They loathe it because they see it as a form of decadence, and as antithetical to the fundamentalist principles of ‘competition; and the vulture capitalist’s right to make money out of anything – an idea that has driven more than four decades of neoliberal elitist ‘reform.’
Some of the Tories have direct connections to companies that want to make money out of NHS privatisation (see above). I wonder if that has some bearing on their view.
Boris Johnson probably didn’t want you to see this. Or perhaps he simply has a very poor long term memory.
Boris Johnson was blocked from accessing state secrets as foreign secretary because Downing Street felt he was a security risk
The Conservatives have repeatedly claimed that HM’s opposition leader is a “risk to national security”, but don’t produce any evidence of this.
However, the party had to restrict Boris Johnson’s access to intelligence because he was such a liability:
- Theresa May tried to restrict Boris Johnson’s access to secret intelligence when he was foreign secretary.
- The then prime minister wanted Johnson not to be shown some secret intelligence when he was appointed in July 2016, BBC News reported.
- Sources said Downing Street’s decision was based on a variety of factors, including a lack of trust in Johnson, and personal enmity between him and May
- The report followed claims in 2017 that British spy chiefs were “wary” of sharing information with Johnson because they didn’t trust him.
Theresa May repeatedly withheld sensitive intelligence from Boris Johnson when he was foreign secretary, because they believed he would leak the information.
May wanted the then foreign secretary to not to be shown certain sensitive secret intelligence when he was appointed in July 2016, BBC News reported, citing multiple security sources.
Downing Street’s move is said to have worried security chiefs at the time because of the foreign secretary’s role in authorising sensitive operations.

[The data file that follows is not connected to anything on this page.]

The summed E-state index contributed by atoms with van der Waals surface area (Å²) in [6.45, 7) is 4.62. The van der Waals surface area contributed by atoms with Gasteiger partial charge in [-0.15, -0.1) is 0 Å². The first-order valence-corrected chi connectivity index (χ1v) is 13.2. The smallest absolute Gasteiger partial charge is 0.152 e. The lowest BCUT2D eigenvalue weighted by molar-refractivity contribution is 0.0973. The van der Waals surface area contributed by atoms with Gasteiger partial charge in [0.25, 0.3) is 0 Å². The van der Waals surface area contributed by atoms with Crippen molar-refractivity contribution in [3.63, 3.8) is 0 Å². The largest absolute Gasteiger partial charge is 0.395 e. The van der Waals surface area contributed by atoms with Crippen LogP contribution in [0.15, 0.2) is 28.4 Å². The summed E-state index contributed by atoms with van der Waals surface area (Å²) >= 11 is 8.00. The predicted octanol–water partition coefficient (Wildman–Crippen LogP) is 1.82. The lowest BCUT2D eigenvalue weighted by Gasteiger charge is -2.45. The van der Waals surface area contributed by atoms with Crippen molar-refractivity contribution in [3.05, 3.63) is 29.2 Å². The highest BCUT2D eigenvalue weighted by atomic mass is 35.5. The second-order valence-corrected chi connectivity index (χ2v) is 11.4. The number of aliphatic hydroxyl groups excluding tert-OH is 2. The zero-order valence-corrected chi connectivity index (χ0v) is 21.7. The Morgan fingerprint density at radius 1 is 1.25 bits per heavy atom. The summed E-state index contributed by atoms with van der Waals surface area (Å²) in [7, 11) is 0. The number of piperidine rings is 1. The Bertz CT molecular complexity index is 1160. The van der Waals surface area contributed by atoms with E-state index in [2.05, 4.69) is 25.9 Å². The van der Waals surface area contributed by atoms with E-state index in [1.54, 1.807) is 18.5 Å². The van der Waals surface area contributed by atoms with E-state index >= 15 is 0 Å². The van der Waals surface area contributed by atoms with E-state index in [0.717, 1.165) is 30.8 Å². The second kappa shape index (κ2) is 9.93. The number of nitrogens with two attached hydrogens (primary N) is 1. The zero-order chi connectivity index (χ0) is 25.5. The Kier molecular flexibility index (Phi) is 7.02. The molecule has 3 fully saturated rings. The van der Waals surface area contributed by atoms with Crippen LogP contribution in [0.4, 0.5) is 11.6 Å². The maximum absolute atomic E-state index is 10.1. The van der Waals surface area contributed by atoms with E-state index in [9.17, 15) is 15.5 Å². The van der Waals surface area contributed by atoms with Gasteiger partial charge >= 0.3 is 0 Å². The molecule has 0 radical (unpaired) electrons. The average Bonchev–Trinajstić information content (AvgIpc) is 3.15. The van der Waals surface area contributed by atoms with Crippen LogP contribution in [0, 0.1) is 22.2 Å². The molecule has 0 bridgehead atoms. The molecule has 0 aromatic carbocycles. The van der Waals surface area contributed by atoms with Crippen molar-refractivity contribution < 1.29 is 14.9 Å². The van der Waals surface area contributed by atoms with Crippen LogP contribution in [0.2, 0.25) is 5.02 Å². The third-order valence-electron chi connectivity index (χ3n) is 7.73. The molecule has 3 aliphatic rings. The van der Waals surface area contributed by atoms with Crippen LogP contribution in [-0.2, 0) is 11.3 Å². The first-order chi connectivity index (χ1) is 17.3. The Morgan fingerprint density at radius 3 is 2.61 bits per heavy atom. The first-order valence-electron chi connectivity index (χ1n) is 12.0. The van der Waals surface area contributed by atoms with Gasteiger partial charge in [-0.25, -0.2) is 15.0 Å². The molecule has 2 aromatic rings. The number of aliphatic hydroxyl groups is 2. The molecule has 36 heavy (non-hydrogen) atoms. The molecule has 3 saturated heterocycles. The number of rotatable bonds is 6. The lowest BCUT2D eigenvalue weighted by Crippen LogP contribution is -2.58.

Johnson was aware of Downing Street’s decision at the time and was “very unhappy about it,” it was reported. Sources close to Johnson insisted there was no row about information access and claimed he saw everything he needed to for his role.
Johnson first visited the headquarters of MI6, the government’s foreign intelligence service, as foreign secretary three months after his appointment when he was shown around by its chief Alex Younger.
Johnson praised the work of the security services and said: “Even from my relatively short period as foreign secretary I can testify to how vital the work they do is.”
But at the same time a row was taking place about whether Johnson should have access to all the intelligence produced by the UK’s spies, the BBC reported, despite the fact ministerial responsibility lay with Johnson for MI6 and GCHQ, another branch of the intelligence service.
The New Statesman reported at the time that multiple diplomats had doubts over Johnson’s personal style as foreign secretary.
A month previously, he had said the ISIS stronghold of Sirte, the Libyan city, could be “the next Dubai” once they “clear the dead bodies away.” It may be a sentence that would be appropriate down the pub with a few of the boys, but it isn’t a statement that reflects a prime minister of calibre.
Boris Johnson is not fit to be prime minister.